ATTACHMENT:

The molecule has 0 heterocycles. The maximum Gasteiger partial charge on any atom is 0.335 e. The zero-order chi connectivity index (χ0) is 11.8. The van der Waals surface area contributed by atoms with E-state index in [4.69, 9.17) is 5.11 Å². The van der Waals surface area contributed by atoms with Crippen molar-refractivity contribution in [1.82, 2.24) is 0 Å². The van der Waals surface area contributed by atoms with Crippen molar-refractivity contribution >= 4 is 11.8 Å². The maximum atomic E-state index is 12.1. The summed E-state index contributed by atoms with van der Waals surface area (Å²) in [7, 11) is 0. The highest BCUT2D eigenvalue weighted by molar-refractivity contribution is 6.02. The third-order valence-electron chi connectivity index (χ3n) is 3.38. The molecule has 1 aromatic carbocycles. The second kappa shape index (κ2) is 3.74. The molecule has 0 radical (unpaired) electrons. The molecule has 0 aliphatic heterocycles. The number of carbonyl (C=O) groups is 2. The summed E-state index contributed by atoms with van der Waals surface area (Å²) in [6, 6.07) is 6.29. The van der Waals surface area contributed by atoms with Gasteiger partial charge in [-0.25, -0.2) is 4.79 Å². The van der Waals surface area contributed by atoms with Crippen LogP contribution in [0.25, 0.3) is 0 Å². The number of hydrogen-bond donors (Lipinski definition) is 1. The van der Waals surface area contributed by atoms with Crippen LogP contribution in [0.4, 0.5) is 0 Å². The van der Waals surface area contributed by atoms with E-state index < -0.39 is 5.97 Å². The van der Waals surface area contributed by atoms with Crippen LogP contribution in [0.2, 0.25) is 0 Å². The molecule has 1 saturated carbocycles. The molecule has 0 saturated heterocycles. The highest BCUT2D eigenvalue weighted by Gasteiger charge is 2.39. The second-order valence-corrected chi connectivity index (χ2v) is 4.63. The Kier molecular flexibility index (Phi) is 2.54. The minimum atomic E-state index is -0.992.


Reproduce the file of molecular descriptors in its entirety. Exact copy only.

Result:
The molecule has 0 heterocycles. The maximum Gasteiger partial charge on any atom is 0.335 e. The zero-order chi connectivity index (χ0) is 11.8. The van der Waals surface area contributed by atoms with E-state index in [4.69, 9.17) is 5.11 Å². The van der Waals surface area contributed by atoms with Crippen molar-refractivity contribution in [1.82, 2.24) is 0 Å². The van der Waals surface area contributed by atoms with Crippen molar-refractivity contribution >= 4 is 11.8 Å². The maximum atomic E-state index is 12.1. The summed E-state index contributed by atoms with van der Waals surface area (Å²) in [7, 11) is 0. The highest BCUT2D eigenvalue weighted by molar-refractivity contribution is 6.02. The third-order valence-electron chi connectivity index (χ3n) is 3.38. The molecule has 1 aromatic carbocycles. The second kappa shape index (κ2) is 3.74. The molecule has 0 radical (unpaired) electrons. The molecule has 0 aliphatic heterocycles. The number of carbonyl (C=O) groups is 2. The summed E-state index contributed by atoms with van der Waals surface area (Å²) in [6, 6.07) is 6.29. The van der Waals surface area contributed by atoms with Gasteiger partial charge in [-0.25, -0.2) is 4.79 Å². The van der Waals surface area contributed by atoms with Crippen LogP contribution in [0.25, 0.3) is 0 Å². The number of hydrogen-bond donors (Lipinski definition) is 1. The van der Waals surface area contributed by atoms with Crippen LogP contribution in [0.4, 0.5) is 0 Å². The van der Waals surface area contributed by atoms with E-state index < -0.39 is 5.97 Å². The van der Waals surface area contributed by atoms with Crippen LogP contribution in [0.2, 0.25) is 0 Å². The molecule has 1 saturated carbocycles. The molecule has 0 saturated heterocycles. The highest BCUT2D eigenvalue weighted by Gasteiger charge is 2.39. The second-order valence-corrected chi connectivity index (χ2v) is 4.63. The Kier molecular flexibility index (Phi) is 2.54. The minimum atomic E-state index is -0.992.